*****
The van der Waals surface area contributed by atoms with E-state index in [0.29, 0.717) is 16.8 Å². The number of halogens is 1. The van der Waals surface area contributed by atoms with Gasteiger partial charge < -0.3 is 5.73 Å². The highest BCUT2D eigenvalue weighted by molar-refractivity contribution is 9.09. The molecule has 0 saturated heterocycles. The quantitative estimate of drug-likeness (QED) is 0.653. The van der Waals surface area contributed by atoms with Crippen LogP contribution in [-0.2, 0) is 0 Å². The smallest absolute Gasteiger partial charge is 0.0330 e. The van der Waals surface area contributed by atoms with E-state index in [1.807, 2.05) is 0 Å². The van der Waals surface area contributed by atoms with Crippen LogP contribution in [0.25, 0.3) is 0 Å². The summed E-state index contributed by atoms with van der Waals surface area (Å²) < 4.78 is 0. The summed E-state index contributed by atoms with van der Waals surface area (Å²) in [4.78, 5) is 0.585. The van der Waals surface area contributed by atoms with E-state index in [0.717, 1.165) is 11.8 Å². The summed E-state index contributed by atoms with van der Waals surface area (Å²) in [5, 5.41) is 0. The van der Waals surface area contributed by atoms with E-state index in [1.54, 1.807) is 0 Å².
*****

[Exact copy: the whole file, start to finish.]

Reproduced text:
The van der Waals surface area contributed by atoms with E-state index in [0.29, 0.717) is 16.8 Å². The number of halogens is 1. The van der Waals surface area contributed by atoms with Gasteiger partial charge < -0.3 is 5.73 Å². The highest BCUT2D eigenvalue weighted by molar-refractivity contribution is 9.09. The molecule has 0 saturated heterocycles. The quantitative estimate of drug-likeness (QED) is 0.653. The van der Waals surface area contributed by atoms with Crippen LogP contribution in [-0.2, 0) is 0 Å². The smallest absolute Gasteiger partial charge is 0.0330 e. The van der Waals surface area contributed by atoms with E-state index in [1.807, 2.05) is 0 Å². The van der Waals surface area contributed by atoms with Crippen LogP contribution in [0.25, 0.3) is 0 Å². The summed E-state index contributed by atoms with van der Waals surface area (Å²) < 4.78 is 0. The summed E-state index contributed by atoms with van der Waals surface area (Å²) in [4.78, 5) is 0.585. The van der Waals surface area contributed by atoms with E-state index in [0.717, 1.165) is 11.8 Å². The summed E-state index contributed by atoms with van der Waals surface area (Å²) in [5, 5.41) is 0. The van der Waals surface area contributed by atoms with E-state index in [1.54, 1.807) is 0 Å².